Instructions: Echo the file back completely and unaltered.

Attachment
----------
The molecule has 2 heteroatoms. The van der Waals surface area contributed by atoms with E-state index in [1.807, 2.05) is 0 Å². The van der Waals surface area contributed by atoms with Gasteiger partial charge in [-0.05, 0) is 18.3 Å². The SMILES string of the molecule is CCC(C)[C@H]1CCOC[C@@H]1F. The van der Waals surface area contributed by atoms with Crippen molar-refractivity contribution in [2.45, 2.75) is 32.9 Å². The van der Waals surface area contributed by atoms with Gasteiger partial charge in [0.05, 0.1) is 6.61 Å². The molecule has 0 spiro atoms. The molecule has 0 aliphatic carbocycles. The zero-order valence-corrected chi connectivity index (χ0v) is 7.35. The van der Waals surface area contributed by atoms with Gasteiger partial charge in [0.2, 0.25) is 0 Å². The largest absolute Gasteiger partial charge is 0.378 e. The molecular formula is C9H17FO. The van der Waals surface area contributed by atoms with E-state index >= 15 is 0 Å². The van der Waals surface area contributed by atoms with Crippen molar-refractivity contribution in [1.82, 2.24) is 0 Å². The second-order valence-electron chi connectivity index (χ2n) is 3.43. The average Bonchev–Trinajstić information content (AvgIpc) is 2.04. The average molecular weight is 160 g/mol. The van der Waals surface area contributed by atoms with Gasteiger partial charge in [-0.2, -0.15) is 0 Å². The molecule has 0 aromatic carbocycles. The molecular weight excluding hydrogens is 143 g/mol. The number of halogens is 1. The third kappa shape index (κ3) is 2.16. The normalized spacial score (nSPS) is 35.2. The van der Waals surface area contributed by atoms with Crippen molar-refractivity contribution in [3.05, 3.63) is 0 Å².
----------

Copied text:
The molecule has 2 heteroatoms. The van der Waals surface area contributed by atoms with E-state index in [1.807, 2.05) is 0 Å². The van der Waals surface area contributed by atoms with Gasteiger partial charge in [-0.05, 0) is 18.3 Å². The SMILES string of the molecule is CCC(C)[C@H]1CCOC[C@@H]1F. The van der Waals surface area contributed by atoms with Crippen molar-refractivity contribution in [2.45, 2.75) is 32.9 Å². The van der Waals surface area contributed by atoms with Gasteiger partial charge in [0.05, 0.1) is 6.61 Å². The molecule has 0 spiro atoms. The molecule has 0 aliphatic carbocycles. The zero-order valence-corrected chi connectivity index (χ0v) is 7.35. The van der Waals surface area contributed by atoms with Gasteiger partial charge in [0.2, 0.25) is 0 Å². The largest absolute Gasteiger partial charge is 0.378 e. The molecular formula is C9H17FO. The van der Waals surface area contributed by atoms with E-state index >= 15 is 0 Å². The van der Waals surface area contributed by atoms with Crippen molar-refractivity contribution in [1.82, 2.24) is 0 Å². The second-order valence-electron chi connectivity index (χ2n) is 3.43. The average Bonchev–Trinajstić information content (AvgIpc) is 2.04. The average molecular weight is 160 g/mol. The van der Waals surface area contributed by atoms with Gasteiger partial charge in [-0.2, -0.15) is 0 Å². The molecule has 0 aromatic carbocycles. The molecular weight excluding hydrogens is 143 g/mol. The number of halogens is 1. The third kappa shape index (κ3) is 2.16. The normalized spacial score (nSPS) is 35.2. The van der Waals surface area contributed by atoms with Crippen molar-refractivity contribution in [3.05, 3.63) is 0 Å².